Disease or Syndrome
Focal segmental glomerulosclerosis and neurodevelopmental syndrome (FSGSNEDS) is characterized by global developmental delay and renal dysfunction manifest as proteinuria and nephrotic syndrome apparent from infancy or early childhood. Some patients present with renal disease, whereas others present with developmental delay and develop renal disease later in childhood. Renal biopsy shows focal segmental glomerulosclerosis (FSGS), but the course of the disease is variable: some patients have transient proteinuria and others require renal transplant. Neurodevelopmental features are also variable, with some patients having only mildly impaired intellectual development, and others having a severe developmental disorder associated with early-onset refractory seizures or epileptic encephalopathy. Additional features, including feeding difficulties, poor overall growth, and nonspecific dysmorphic facial features, are commonly observed (summary by Assoum et al., 2018 and Weng et al., 2021).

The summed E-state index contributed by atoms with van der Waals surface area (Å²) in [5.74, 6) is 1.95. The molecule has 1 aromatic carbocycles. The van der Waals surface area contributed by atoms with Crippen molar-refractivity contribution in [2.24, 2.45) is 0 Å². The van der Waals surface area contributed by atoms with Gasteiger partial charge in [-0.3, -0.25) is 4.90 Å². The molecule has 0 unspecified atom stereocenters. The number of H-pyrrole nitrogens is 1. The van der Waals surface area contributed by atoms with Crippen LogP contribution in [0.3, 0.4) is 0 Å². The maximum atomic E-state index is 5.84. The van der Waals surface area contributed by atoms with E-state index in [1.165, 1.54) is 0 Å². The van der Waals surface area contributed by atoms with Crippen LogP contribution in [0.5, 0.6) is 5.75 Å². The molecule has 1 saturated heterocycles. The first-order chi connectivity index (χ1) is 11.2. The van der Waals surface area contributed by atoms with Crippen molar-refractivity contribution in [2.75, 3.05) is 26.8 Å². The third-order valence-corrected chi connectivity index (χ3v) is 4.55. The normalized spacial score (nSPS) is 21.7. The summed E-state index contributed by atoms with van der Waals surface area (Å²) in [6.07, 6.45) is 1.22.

Ritscher-Schinzel syndrome 4
MedGen UID:
1794149
Concept ID:
C5561939
Disease or Syndrome
Ritscher-Schinzel syndrome-4 (RTSC4) is characterized by a constellation of congenital anomalies, including dysmorphic craniofacial features and structural brain anomalies, such as Dandy-Walker malformation (220200), hindbrain malformations, or agenesis of the corpus callosum, associated with global developmental delay and impaired intellectual development. Congenital cardiac defects have been reported in 1 family (summary by Ritscher et al., 1987 and Jeanne et al., 2021). For a discussion of genetic heterogeneity of Ritscher-Schinzel syndrome, see RTSC1 (220210).
Developmental and epileptic encephalopathy 97
MedGen UID:
1794209
Concept ID:
C5561999
Disease or Syndrome